An early look at Microsoft Office 15
A glimpse at the upcoming Office product on Paul Thurrott's Supersite for Windows reveals a new suite that tries to mimic the feel of Metro but runs as a traditional desktop program.
Microsoft Office 15 will come built for the desktop but offer a huge touch of the Metro flair, according to a description posted by Supersite for Windows author Paul Thurrott, who obtained a copy of an early preview version.
Accord to Thurrott, the technical preview of Office 15 kicks off like the current version, letting you choose which applications to install.
But after a full installation, you'll find your Metro start screen cluttered with a huge number of live tiles for each application. That's an inherent flaw in the Metro UI, which doesn't allow tiles to be organized into folders. Install enough apps, and your Metro screen can easily be inundated by dozens, if not hundreds, of individual tiles stretching across your screen.
Thurrott even asks the question: "Will Microsoft clean this up? I would bet so." Microsoft clearly needs to offer users a better way to manage the vast number of apps destined to take up space on the start screen. So I also have to believe this must be on the company's to-do list for Windows 8.
Looking at a specific Office application, namely Microsoft Word, it displays a split view with a list of recent documents on the left and a stack of Word templates to choose from on the right. From the screenshot provided by Thurrott, this resembles the split screen you see when you run two Metro apps side by side.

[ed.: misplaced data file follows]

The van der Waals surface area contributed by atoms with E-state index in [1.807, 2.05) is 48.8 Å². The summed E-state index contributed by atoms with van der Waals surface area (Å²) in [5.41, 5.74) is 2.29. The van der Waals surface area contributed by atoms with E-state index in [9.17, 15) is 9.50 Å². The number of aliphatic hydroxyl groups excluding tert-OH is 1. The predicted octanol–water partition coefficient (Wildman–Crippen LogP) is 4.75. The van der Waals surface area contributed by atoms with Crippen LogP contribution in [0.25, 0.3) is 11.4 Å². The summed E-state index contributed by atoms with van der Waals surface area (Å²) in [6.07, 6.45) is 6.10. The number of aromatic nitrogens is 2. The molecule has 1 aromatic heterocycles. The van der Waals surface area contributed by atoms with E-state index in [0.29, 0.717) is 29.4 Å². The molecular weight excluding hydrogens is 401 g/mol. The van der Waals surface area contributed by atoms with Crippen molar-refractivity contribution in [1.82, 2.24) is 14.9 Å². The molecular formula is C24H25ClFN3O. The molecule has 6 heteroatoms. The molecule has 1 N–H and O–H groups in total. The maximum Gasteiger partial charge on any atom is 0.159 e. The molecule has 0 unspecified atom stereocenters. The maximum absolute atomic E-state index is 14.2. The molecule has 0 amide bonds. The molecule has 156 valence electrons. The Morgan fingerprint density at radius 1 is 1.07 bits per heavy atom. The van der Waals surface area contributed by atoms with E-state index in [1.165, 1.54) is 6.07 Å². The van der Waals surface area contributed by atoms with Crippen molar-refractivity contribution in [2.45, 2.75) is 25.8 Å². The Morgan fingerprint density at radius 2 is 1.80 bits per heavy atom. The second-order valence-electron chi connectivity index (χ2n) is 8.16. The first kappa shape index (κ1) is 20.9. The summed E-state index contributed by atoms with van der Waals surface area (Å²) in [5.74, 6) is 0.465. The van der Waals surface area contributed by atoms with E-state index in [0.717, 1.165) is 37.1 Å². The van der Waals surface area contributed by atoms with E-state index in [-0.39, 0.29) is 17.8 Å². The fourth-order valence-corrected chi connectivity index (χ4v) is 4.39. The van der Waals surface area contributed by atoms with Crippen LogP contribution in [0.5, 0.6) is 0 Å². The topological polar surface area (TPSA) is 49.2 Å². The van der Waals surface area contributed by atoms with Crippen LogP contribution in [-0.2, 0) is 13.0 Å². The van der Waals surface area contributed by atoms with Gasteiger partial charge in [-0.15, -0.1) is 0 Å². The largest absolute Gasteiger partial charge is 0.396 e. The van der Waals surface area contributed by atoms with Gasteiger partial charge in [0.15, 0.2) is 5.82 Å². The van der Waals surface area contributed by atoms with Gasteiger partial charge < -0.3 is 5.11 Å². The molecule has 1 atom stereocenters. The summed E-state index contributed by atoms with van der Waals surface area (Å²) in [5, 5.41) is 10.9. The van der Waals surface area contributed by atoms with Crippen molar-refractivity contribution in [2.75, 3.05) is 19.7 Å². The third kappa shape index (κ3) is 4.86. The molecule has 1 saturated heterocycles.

As part of the clean screen approach seen in other Windows 8 apps, such as, Word keeps its infamous ribbon minimized by default, available only when you want it. A new full-screen view hides the ribbon and all other elements, letting you focus just on your document.
Office 15 also taps into the integration between Windows 8 and your Windows Live ID account. By signing into the new OS with your Live ID, you can access your online Photo Gallery, SkyDrive, and other Live services.
The SkyDrive access should prove convenient for people who store their documents online. I use SkyDrive to sync my local files so they're available both in the cloud and across other PCs. Office 15 will let you work directly with your documents on SkyDrive just as if they were stored locally.
The other applications in the suite, such as Excel, PowerPoint, and Outlook, carry on with the same visual style and clean screen approach.
Since this is a technical preview, which Microsoft only made available to a select few customers, the company likely still has more changes in store for the new Office suite. But at first glance, Office 15 seems like a step in the right direction, offering some of the simplicity of the Metro style but keeping its roots firmly as a desktop program.
The technical preview of the new Office is expected to blossom into a full beta sometime this summer, available for everyone to try out.